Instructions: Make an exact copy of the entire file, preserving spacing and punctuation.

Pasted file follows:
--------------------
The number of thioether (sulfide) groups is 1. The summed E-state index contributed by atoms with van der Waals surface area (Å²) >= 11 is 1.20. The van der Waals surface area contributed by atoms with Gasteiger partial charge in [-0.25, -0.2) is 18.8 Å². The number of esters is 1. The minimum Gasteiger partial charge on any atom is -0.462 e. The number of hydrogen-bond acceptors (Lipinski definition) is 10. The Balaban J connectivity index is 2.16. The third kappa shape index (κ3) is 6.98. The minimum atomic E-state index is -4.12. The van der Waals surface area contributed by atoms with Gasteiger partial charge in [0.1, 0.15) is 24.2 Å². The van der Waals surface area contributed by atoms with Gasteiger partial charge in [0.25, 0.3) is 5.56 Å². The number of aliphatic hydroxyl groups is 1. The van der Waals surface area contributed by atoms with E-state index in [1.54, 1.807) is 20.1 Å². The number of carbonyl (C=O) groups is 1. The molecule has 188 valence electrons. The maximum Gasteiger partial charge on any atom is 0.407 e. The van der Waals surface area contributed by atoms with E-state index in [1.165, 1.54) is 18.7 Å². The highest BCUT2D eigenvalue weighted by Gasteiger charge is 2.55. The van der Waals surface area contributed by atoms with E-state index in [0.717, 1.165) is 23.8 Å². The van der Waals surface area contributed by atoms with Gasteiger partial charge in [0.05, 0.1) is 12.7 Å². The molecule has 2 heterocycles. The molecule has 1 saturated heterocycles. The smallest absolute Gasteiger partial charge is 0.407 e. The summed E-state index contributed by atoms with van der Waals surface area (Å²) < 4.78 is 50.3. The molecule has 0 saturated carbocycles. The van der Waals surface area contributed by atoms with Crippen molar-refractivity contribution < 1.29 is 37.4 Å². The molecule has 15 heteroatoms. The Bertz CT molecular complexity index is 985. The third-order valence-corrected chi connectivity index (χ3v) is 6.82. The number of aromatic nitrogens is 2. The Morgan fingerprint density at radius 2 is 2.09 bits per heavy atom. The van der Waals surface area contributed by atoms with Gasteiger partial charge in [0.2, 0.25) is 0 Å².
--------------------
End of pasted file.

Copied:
The number of thioether (sulfide) groups is 1. The summed E-state index contributed by atoms with van der Waals surface area (Å²) >= 11 is 1.20. The van der Waals surface area contributed by atoms with Gasteiger partial charge in [-0.25, -0.2) is 18.8 Å². The number of esters is 1. The minimum Gasteiger partial charge on any atom is -0.462 e. The number of hydrogen-bond acceptors (Lipinski definition) is 10. The Balaban J connectivity index is 2.16. The third kappa shape index (κ3) is 6.98. The minimum atomic E-state index is -4.12. The van der Waals surface area contributed by atoms with Gasteiger partial charge in [0.1, 0.15) is 24.2 Å². The van der Waals surface area contributed by atoms with Gasteiger partial charge in [0.25, 0.3) is 5.56 Å². The number of aliphatic hydroxyl groups is 1. The van der Waals surface area contributed by atoms with E-state index in [1.54, 1.807) is 20.1 Å². The number of carbonyl (C=O) groups is 1. The molecule has 188 valence electrons. The maximum Gasteiger partial charge on any atom is 0.407 e. The van der Waals surface area contributed by atoms with E-state index in [1.165, 1.54) is 18.7 Å². The highest BCUT2D eigenvalue weighted by Gasteiger charge is 2.55. The van der Waals surface area contributed by atoms with E-state index in [0.717, 1.165) is 23.8 Å². The van der Waals surface area contributed by atoms with Gasteiger partial charge in [0.05, 0.1) is 12.7 Å². The molecule has 2 heterocycles. The molecule has 1 saturated heterocycles. The smallest absolute Gasteiger partial charge is 0.407 e. The summed E-state index contributed by atoms with van der Waals surface area (Å²) < 4.78 is 50.3. The molecule has 0 saturated carbocycles. The van der Waals surface area contributed by atoms with Crippen molar-refractivity contribution < 1.29 is 37.4 Å². The molecule has 15 heteroatoms. The Bertz CT molecular complexity index is 985. The third-order valence-corrected chi connectivity index (χ3v) is 6.82. The number of aromatic nitrogens is 2. The Morgan fingerprint density at radius 2 is 2.09 bits per heavy atom. The van der Waals surface area contributed by atoms with Gasteiger partial charge in [0.2, 0.25) is 0 Å².